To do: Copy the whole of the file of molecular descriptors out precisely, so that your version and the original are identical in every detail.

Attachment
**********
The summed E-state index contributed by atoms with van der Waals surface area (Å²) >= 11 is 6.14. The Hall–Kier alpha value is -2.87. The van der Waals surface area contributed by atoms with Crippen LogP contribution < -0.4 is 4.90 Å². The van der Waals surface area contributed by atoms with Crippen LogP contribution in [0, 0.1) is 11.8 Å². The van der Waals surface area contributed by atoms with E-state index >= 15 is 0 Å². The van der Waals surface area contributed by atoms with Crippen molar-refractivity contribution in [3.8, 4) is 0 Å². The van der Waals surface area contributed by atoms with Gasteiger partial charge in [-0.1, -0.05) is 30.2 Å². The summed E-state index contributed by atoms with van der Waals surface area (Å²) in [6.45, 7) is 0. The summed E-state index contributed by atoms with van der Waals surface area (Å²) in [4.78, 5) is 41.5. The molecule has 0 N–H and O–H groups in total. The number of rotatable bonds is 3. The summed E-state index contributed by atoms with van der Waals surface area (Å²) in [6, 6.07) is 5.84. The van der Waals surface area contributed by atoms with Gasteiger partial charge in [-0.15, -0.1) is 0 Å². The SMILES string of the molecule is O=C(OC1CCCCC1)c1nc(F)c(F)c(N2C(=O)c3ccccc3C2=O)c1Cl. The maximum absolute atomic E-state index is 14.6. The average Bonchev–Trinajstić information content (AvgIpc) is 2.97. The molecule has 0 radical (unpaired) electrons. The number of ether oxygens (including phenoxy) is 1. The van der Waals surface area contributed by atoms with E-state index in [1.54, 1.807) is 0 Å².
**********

The summed E-state index contributed by atoms with van der Waals surface area (Å²) >= 11 is 6.14. The Hall–Kier alpha value is -2.87. The van der Waals surface area contributed by atoms with Crippen LogP contribution < -0.4 is 4.90 Å². The van der Waals surface area contributed by atoms with Crippen LogP contribution in [0, 0.1) is 11.8 Å². The van der Waals surface area contributed by atoms with E-state index >= 15 is 0 Å². The van der Waals surface area contributed by atoms with Crippen molar-refractivity contribution in [3.8, 4) is 0 Å². The van der Waals surface area contributed by atoms with Gasteiger partial charge in [-0.1, -0.05) is 30.2 Å². The summed E-state index contributed by atoms with van der Waals surface area (Å²) in [6.45, 7) is 0. The summed E-state index contributed by atoms with van der Waals surface area (Å²) in [4.78, 5) is 41.5. The molecule has 0 N–H and O–H groups in total. The number of rotatable bonds is 3. The summed E-state index contributed by atoms with van der Waals surface area (Å²) in [6, 6.07) is 5.84. The van der Waals surface area contributed by atoms with Gasteiger partial charge in [-0.15, -0.1) is 0 Å². The SMILES string of the molecule is O=C(OC1CCCCC1)c1nc(F)c(F)c(N2C(=O)c3ccccc3C2=O)c1Cl. The maximum absolute atomic E-state index is 14.6. The average Bonchev–Trinajstić information content (AvgIpc) is 2.97. The molecule has 0 radical (unpaired) electrons. The number of ether oxygens (including phenoxy) is 1. The van der Waals surface area contributed by atoms with E-state index in [1.54, 1.807) is 0 Å².